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Pamela Anderson is making a last-ditch attempt to snare a presidential pardon for friend and WikiLeaks founder Julian Assange on the eve of a turning point in his espionage case — and she wants her fellow Americans to help.
The former “Baywatch” star, 53, thinks the US is risking the most basic tenet of democracy by accusing Assange of leaking classified information about the Iraq and Afghanistan wars. And she is speaking out — yet again — before Britain rules Monday on whether to extradite Assange to Washington to face federal charges.
“The case is simply a criminalization of a free press,” Anderson told The Post. “Julian is being charged with journalism. Documents that have exposed war crimes and human rights abuses. Now the US wants to punish him for exposing crimes.”
Assange, 49, faces 18 criminal charges tied to the public release of hundreds of thousands of secret papers handed over by already convicted ex-Army intelligence analyst Chelsea Manning. If found guilty, the Australian — awaiting trial in a London prison after being kicked out of his hideout of almost seven years, the Ecuadorian embassy — could spend up to 175 years behind bars.
“If this extradition is successful, it will mean that no journalist is safe from prosecution,” said Anderson, who also is an AIDS and animal-rights activist. “This will set a precedent where any US journalist can be charged and sent to any country that requests their extradition. … And don’t think ‘it won’t happen to me,’ because it absolutely could, and countries will use it to silence whatever they don’t like the sound of.”
If Assange isn’t extradited, he won’t necessarily go free, according to legal experts. He could be prosecuted by Britain under its Official Secrets Act or perhaps by another US ally.
Like Anderson, Assange insists his prosecution strikes at the heart of the First Amendment — and is political retaliation for his role as a whistleblower.
But prosecutors allege the publisher is guilty of putting countless others at risk, from service members to dissidents to reporters, with his indiscriminate hacking.
Anderson, a Canadian who is now a US citizen, has lobbied President Trump for months to pardon Assange, even though Trump’s Justice Department brought the charges. In early December, she tweeted two photos of herself holding Assange posters — one in a string bikini — and tagged Trump’s official presidential handle “@POTUS please #pardonjulianassange.”
“Everyone should be asking Mr. Trump to pardon him,” she told The Post. “Anyone with influence should speak up for his freedom because it is our freedom, too. Take to Twitter and start a storm of requests.”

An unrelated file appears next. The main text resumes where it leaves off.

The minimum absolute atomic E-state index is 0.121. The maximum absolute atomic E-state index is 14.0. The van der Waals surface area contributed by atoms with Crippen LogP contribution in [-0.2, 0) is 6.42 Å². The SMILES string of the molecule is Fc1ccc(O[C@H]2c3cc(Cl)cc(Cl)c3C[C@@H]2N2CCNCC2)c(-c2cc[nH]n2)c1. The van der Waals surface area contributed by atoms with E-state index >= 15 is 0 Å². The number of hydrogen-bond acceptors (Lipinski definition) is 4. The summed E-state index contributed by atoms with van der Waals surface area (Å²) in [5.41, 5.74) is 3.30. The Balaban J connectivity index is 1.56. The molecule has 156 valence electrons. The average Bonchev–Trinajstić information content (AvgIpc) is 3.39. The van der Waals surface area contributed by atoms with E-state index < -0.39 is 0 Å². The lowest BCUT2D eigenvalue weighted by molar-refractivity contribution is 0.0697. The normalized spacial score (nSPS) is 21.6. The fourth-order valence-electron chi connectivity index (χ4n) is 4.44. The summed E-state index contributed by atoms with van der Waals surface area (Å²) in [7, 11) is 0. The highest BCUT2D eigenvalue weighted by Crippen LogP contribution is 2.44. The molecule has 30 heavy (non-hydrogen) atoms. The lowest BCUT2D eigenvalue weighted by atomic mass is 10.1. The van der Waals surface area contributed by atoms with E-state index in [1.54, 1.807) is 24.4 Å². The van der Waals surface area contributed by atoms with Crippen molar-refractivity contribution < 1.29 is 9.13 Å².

Assange caught Anderson’s attention a decade ago when he posted military footage of a 2007 Apache helicopter airstrike near Baghdad that killed a dozen civilians, including two Reuters journalists, and injured two children. Today, the “Collateral Murder” video has more than 17 million views on YouTube.
“It is horrific to watch,” she said, “and then to think that this is a daily and unnecessary war-time occurrence.”
The two met in 2014 at the Ecuadorian embassy in London, introduced by mutual friend and fashion designer Vivienne Westwood. In March 2019, speculation swirled that the pair were romantically involved.
Anderson last saw Assange more than a year ago — before the coronavirus outbreak — at the maximum-security HM Prison Belmarsh in southeast London, where he is being held in solitary confinement.
Assange’s lawyers and doctors maintain the months of isolation have left the journalist underweight, limping and so unfocused that he can’t even assist with his defense. They’ve repeatedly requested bail because of his poor health and vulnerability to COVID-19.
“It’s madness. He is … crammed in amongst murderers in a prison that is rife with COVID,” Anderson said. “It’s the middle of winter and it’s freezing in there and his winter clothes haven’t been delivered. The whole thing is a medieval madness.”
The ex-Playboy model told The Post that she won’t stop working on Assange’s behalf until her friend is out of prison and no longer accused of wrongdoing.
“Drop the charges. Stop this persecution of a man who was brave enough to stand up for the right thing,” she said. “We can be a part of setting him free. We just need to have the courage he had and speak up.”
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